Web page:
How to teach boat pose
The Hidden Language Of Boat Pose Decoded
After reading this post, you’ll know the steps to allow your students to become more aware of the “hidden language of boat pose”. You can weave this “hidden language” into your next yoga lesson plan or a yoga class theme.
Why reveal the hidden language of boat pose to your students?
Everyone loves a mystery!
It’s the mystery of life that makes it so darn appealing. After all, if you know exactly what’s going to happen each day, life would soon become…well, for lack of a better word, dull. Yet, that’s how most of us (yoga teachers) teach yoga. We teach the same dull way year in year out without giving our students the opportunity to decode the hidden language of the asana.
OK, time for an example….
For years I taught yoga the traditional way, you know something like this: “Here’s how you do boat pose: Sit with legs straight. Press hands on floor behind hips, fingers pointing toward feet. Exhale & bend knees, lift feet up (thighs angled about 45 degrees to floor). Lift pubis toward navel. Straighten knees . Reach strongly out through fingers. Keep hands on floor beside hips or hold on to backs of thighs. Tip chin slightly toward sternum so base of skull lifts lightly away from back of neck. Release legs with an exhalation. Sit upright on an inhalation.”
That’s very professional and yes, I agree, it’s important to give clear instructions when teaching, but it’s so very…yawn…dull. Read it again and try not to yawn.
We yoga teachers can do better then dishing out stereotypical left brain asana directions to our students.
This “dull teaching” is how you were taught to teach yoga, and it’s a great foundation.
But that’s all it is…a foundation.
Once you graduate from yoga teacher training school, the real learning begins. Your classes are the perfect places to experiment with your students, and the best part is that you can even tell them.
Quite often I’ll go into the first class of a 6 week course and say something like:
“Hey everyone. For the next 6 weeks we’re going to be experimenting and failing forward with XYZ (xyz being my 6 week theme).”
The point is that I let my students know that I’m constantly testing out new things. And so far they enjoy my brutal honesty and being part of an adventure.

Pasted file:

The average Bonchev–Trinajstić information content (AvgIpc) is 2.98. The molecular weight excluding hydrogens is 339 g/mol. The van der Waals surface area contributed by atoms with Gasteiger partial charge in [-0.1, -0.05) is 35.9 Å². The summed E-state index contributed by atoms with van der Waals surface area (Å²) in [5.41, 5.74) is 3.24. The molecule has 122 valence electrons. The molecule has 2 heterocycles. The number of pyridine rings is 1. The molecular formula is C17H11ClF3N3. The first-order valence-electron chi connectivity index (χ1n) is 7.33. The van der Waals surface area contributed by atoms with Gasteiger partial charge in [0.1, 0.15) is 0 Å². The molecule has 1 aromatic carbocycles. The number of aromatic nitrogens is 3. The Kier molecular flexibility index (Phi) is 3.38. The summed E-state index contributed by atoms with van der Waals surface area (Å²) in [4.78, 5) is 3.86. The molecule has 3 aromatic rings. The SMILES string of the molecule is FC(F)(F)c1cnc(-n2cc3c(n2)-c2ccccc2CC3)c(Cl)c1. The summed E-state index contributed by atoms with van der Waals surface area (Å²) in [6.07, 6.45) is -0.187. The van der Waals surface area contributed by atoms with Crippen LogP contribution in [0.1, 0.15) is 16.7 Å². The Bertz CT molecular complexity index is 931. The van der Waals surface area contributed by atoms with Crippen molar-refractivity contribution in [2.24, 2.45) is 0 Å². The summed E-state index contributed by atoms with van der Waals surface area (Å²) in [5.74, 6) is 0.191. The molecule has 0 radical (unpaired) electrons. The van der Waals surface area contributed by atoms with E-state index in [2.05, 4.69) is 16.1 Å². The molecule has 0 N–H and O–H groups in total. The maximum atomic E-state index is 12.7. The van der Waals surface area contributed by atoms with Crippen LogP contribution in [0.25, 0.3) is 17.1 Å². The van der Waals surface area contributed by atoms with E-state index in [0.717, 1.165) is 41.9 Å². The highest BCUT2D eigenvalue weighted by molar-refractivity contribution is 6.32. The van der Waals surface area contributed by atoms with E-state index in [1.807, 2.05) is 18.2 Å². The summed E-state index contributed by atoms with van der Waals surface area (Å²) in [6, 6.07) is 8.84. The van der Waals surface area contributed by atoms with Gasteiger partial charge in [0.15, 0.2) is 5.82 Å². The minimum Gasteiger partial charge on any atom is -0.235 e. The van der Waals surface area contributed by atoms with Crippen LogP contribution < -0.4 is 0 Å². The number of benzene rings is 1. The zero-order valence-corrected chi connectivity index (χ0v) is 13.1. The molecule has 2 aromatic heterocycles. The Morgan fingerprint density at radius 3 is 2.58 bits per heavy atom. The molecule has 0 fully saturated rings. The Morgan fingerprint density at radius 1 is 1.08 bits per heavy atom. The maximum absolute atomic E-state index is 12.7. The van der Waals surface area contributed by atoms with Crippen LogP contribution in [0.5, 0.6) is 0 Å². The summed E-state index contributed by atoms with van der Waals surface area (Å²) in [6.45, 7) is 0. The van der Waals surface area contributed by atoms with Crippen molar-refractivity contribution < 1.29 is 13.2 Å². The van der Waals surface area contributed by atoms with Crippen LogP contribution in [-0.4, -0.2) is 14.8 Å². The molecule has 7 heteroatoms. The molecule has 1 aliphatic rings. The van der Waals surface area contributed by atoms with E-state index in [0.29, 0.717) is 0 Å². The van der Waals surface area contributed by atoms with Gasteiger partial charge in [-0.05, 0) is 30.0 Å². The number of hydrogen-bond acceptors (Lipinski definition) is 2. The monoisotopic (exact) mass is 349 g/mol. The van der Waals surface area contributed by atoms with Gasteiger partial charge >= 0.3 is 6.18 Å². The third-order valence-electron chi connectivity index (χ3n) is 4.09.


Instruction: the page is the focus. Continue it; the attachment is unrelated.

If you continue trying to be the archetypal yoga teacher that gives perfect directions and are afraid to drop your guard and enter into the mystery, you will almost certainly bore your students into signing up for a pilates class or even worse, the dreaded Zumba class.
The main thing is to be yourself (not a yoga teacher stereotype) and have fun.
If you’re teaching “Yin Yoga” (where you get students to practice one pose for 5 to 10 minutes at a time), then it’s a perfect opportunity to ask your students to put their mental scuba gear on and submerge underneath the asana iceberg.
We all know that icebergs only reveal 10% of themselves.
The same is true with “Asana Icebergs”.
If Mr. or Mrs Yoga Student doesn’t submerge to see the other 90% of the asana iceberg, he or she is robbing themselves of a deeper (forgive the pun), and dare I say it, more spiritually fulfilling experience.
The courage to put “mental scuba gear on” turns a run-of-the-mill stretch into a spiritual odyssey.
Weaving “hidden language” into a yoga lesson plan will help with the following…
- Bring new depth and insight into the minds of your students.
- Discover layers of meaning and make connections that change lives.
- Explore the mythological meaning of postures.
- Reveal a richer purpose than making your body feel good.
- Stretch beyond the physical and into the subtle body.
- Take your student’s yoga practice deeper, not in the body, but in the mind.
- Teach a new, deeper awareness of asanas.
- Understand the messages and the secrets that are locked in our bodies.
- Weave together yoga practice and philosophy without scaring off your students.
9 Steps To Reveal The Hidden Language Of Boat Pose
nava = boat
asana = posture
Teach Sanskrit Pronunciation
Teach A Memory Trick
An easy and fun way to get your students to remember Sanskrit is to come up with a bizarre story that involves a boat and the Sanskrit name and turn it into a visualization. Ask them to visualize it when they are actually in the pose.
Here’s an example for you…
“Imagine as you get on your magic mat and practice BOAT pose, your mat suddenly starts hovering and then whooosh, it travels so fast that it’s taken you back in time to the 1700’s and you’re on board Captain Jack Sparrow’s pirate boat. Jack asks you to help him on his quest to find the elusive fountain of youth, and you say, “Oh that’s easy. All you have to do is practice NAVasana and say the magic word, NAV, three times. Let’s show Captain Jack Sparrow the fountain of youth….” This is where you ask your students to snap out of the visualization and practice boat pose.
Teach Boat Symbolism
Boat symbolism speak to our intuition mostly about NAVigation. Just before asking your students to practice Boat Pose, ask one of more of the following questions. You can also ask a question(s) during and after the pose…
- Where do you want to GO?
- Have you PREPARED for your inner voyage with a consistent yoga practice?
- Are you NAVIGATING through life with awareness or are you burying your head in the sand?
- Are you NAVIGATING through emotional tides of life with an inner calm?
- What EMOTIONS are you feeling right now?
- What could do with some DEEPER Knowledge in your life right now?
- What are you DREAMING about?
- What needs FLEXIBILITY in your life right now?
- Have you got FLUIDITY in your life?
- Are you ready to become silent and use your INTUITION?